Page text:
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Artificial intelligence in social networks: allies in the detection of suicidal tendencies

Tendencias Suicidas

In Spain, the taboo associated with mental problems and the difficult access to psychological consultations make it very difficult to help people who suffer from depression or who have eating disorders. A public health problem exceeding 3,000 victims a year which, according to the World Health Organization, has an emotional impact on at least six people associated with each victim. In this article, a multidisciplinary research group presents the STOP project ((Suicide prevention in social Platforms), whose objective is to search for and analyze patterns of suicidal behavior by applying Artificial Intelligence to social networks.

Photo: Pexels_Andre Moura

Suicide is a serious public health problem that causes more than 3,000 victims a year in Spain. In addition, the World Health Organization states that each suicide intimately impacts at least six other people. The taboo associated with this phenomenon, the scarce education in mental health, and the difficult access to psychological consultations are among the main reasons why people with mental problems do not receive an adequate diagnosis or treatment. In contrast to this, Social networks have been shown to be effective means of detecting problems such as depression or eating disorders, which in very extreme cases can lead to suicidal ideation.

The STOP (Suicide prevention in social Platforms) project, led by Dr. Ana Freire, a researcher at the Department of Information and Communication Technologies at the Pompeu Fabra University in Barcelona, surges with the aim of analyzing social networks in search of suicidal behavior patterns. Around 8,000 tweets are published each second, these tweets contain very valuable information for different research fields, including those related with the study of mental health issues. In this case, we train artificial intelligence algorithms so that they can distinguish patterns of high risk and low risk of suicide, this is done with completely anonymized data that is labeled by experts in mental health.

In the context of this project, as researchers, psychologists and psychiatrists from the Pompeu Fabra University, the Center for Computer Vision of the Universitat Autonoma de Barcelona and the Hospital Universitari Parc Taulí in Sabadell, we have jointly developed a multidisciplinary research project in which, by analyzing the text, images, and activity of Twitter users, suicidal behaviors can be detected with an 85% of accuracy. This contribution, based on artificial intelligence techniques, has been published in the prestigious Journal of Medical Internet Research (JMIR) and is available for consultation.

We believe that this is the first publication that: 1) deals with this problem by analyzing text in Spanish while considering the posting history of each user; 2) generates an exhaustive methodology for the collection of data related to suicide with the intervention of mental health experts, and 3) performs the analysis of images, text and the activity of users. The main contribution of this work is that for the development of the predictive models we explore images, along with aspects that are normally considered by specialists in the diagnosis process such as: the analysis of the interactions between users, sleeping patterns, and the existence of risk factors.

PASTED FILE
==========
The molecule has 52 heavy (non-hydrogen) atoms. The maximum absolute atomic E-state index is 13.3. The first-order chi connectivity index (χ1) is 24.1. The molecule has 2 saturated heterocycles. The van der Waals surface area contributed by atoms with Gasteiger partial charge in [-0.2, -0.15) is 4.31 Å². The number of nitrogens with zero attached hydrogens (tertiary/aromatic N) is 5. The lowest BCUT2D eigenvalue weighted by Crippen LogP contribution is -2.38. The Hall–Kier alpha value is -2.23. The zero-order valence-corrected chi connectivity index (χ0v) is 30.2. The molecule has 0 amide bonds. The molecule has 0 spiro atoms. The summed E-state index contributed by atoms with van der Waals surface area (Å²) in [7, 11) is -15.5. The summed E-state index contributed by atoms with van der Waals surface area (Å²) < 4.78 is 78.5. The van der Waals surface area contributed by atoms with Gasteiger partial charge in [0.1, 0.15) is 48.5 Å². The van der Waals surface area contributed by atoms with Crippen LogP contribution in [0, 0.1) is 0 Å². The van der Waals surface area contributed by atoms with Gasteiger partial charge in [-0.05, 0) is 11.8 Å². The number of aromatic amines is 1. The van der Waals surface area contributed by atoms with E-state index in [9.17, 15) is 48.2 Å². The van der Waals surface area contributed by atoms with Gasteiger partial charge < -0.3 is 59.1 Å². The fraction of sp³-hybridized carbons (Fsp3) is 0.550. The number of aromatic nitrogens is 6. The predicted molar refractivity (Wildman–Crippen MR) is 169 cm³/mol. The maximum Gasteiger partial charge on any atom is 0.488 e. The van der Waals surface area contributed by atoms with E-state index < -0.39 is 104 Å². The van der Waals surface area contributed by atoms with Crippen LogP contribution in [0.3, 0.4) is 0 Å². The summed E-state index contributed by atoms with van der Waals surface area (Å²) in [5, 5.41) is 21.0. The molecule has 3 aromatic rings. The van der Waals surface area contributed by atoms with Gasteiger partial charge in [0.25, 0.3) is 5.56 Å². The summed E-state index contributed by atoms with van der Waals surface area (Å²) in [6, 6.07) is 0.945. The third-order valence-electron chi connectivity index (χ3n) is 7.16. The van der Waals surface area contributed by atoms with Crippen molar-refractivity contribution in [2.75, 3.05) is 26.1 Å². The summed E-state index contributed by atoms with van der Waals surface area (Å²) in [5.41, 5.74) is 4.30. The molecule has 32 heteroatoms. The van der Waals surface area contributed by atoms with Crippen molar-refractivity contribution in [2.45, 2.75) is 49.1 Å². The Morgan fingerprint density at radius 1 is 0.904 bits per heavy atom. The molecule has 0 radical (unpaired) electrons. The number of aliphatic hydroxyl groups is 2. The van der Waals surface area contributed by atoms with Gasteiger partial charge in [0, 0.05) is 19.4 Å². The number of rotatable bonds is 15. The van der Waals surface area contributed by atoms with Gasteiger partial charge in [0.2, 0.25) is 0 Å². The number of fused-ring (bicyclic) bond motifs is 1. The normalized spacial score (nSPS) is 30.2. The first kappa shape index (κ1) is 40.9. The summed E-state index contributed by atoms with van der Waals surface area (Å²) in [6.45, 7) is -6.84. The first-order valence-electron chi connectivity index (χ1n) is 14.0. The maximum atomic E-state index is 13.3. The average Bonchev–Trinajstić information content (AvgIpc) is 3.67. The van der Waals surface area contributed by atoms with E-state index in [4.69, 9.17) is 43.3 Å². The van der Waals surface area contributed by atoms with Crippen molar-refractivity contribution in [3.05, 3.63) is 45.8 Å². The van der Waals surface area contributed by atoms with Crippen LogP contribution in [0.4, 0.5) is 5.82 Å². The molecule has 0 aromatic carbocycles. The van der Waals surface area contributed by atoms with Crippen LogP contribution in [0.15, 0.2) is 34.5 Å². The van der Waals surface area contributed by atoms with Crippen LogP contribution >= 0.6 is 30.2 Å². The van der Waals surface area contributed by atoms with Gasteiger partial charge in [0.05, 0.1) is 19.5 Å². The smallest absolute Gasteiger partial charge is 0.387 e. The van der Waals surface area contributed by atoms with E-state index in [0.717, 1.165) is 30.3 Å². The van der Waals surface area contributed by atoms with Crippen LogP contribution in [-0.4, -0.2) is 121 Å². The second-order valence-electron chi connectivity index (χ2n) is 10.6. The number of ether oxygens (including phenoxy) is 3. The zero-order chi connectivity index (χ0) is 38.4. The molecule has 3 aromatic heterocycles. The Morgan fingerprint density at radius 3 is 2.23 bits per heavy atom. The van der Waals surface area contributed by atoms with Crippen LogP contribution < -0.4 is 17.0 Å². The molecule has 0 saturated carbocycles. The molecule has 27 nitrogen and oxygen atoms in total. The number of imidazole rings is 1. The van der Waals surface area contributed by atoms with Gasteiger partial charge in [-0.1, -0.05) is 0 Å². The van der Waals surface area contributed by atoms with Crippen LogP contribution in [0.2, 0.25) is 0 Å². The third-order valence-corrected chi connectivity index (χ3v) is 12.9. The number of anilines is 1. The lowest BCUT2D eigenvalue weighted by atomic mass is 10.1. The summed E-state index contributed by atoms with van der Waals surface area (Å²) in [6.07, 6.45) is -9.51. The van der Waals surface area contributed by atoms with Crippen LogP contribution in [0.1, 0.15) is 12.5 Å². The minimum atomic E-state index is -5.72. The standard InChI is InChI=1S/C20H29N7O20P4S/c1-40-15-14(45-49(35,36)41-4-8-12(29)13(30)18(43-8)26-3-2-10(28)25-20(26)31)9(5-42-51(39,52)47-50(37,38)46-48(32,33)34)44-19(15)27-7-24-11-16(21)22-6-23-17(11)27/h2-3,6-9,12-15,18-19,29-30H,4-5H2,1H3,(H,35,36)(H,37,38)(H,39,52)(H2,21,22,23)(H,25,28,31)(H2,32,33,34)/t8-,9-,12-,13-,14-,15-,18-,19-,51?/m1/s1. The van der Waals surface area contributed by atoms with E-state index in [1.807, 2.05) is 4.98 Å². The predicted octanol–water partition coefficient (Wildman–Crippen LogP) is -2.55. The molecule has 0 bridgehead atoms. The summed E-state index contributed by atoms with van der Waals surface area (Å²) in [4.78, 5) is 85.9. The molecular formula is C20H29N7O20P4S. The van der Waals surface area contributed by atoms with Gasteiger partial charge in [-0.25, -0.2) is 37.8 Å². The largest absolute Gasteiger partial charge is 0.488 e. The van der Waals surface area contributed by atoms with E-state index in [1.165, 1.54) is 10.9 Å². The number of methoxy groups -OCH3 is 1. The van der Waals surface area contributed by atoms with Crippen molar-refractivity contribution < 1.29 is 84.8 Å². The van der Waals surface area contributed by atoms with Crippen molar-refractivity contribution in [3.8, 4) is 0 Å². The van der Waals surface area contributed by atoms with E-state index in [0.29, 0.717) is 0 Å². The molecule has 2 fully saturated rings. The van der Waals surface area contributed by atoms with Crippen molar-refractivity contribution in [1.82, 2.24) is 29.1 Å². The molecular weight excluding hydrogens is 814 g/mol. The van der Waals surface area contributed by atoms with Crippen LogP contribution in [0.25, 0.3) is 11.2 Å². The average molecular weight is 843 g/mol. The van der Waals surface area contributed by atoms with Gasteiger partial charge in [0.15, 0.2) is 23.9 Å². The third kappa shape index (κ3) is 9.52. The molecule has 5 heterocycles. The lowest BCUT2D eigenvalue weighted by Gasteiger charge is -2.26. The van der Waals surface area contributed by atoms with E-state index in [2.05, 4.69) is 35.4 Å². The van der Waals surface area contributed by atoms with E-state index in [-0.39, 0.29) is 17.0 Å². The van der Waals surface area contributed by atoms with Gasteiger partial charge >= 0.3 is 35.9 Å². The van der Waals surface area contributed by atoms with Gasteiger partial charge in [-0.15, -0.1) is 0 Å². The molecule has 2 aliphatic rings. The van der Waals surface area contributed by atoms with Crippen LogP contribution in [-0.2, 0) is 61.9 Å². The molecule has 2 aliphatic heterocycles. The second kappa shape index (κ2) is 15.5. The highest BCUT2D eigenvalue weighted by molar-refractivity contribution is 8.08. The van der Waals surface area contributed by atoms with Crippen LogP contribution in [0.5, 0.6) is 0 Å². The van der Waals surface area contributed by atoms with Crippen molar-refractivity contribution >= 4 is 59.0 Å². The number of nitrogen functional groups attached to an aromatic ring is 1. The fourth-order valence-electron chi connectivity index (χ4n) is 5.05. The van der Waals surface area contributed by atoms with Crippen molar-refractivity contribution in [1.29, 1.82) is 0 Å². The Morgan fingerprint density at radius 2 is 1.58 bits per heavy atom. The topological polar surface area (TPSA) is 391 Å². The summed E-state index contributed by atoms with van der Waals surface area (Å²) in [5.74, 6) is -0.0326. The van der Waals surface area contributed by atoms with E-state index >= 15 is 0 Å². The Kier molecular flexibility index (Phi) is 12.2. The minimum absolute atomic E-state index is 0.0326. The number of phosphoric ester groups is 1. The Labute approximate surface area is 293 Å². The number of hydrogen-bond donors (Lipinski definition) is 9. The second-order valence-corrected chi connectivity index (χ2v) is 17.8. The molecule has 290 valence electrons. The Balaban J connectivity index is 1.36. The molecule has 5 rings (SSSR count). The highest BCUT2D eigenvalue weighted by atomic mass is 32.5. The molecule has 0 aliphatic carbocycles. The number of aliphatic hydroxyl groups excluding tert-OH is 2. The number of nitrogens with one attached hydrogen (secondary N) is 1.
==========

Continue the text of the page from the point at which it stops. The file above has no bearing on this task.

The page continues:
This work has allowed us to learn about the elements that characterize groups at “high suicide risk” and “risk-free” groups: the first group tends to speak more in first person, use terms that express denial and terms related to feelings, among which anxiety stands out. It has also been observed that they tend to have fewer friends (accounts that they follow), they write texts with fewer characters and are more active on weekends and at night. This collaboration has also made it possible to demonstrate that there may be a certain correlation between the content of the images shared by users on social networks, and their mental health conditions, according to Dr. Jordi González, researcher at the Center for Computer Vision (Universitat Autònoma de Barcelona), and collaborator of the STOP project along with his team.

Dr. Ricardo Baeza-Yates, also author of the work, highlights the importance of algorithms such as the one recently published, for finding new factors that can assist on the definition of effective diagnoses, and that can contribute to stop considering suicide as a taboo subject in our society.

As a project, STOP has started a crowdfunding initiative to expand its research to other mental health issues such as eating disorders.

Diana Ramírez-Cifuentes1, MSc ; Ana Freire1, PhD ; Ricardo Baeza-Yates1, PhD ; Joaquim Puntí2, 3, PhD ; Pilar Medina-Bravo4, PhD ; Diego Alejandro Velazquez5, MSc ; Josep Maria Gonfaus6, PhD ; Jordi Gonzàlez5, PhD

1Department of Information and Communication Technologies, Universitat Pompeu Fabra.

2Teenager Day Hospital, Mental Health Service, Parc Taulí Health Corporation Consortium.

3Department of Clinical and Health Psychology, Universitat Autònoma de Barcelona.

4Department of Communication, Universitat Pompeu Fabra, Barcelona.

5Computer Vision Center, Universitat Autònoma de Barcelona.

6Visual Tagging Services, Bellaterra-UAB.


Ramírez-Cifuentes D, Freire A, Baeza-Yates R, Puntí J, Medina-Bravo P, Velazquez DA, Gonfaus JM, Gonzàlez J. Detection of Suicidal Ideation on Social Media: Multimodal, Relational, and Behavioral Analysis. J Med Internet Res 2020; 22(7): e17758. DOI: 10.2196/17758. PMID: 32673256. PMCID: 7381053

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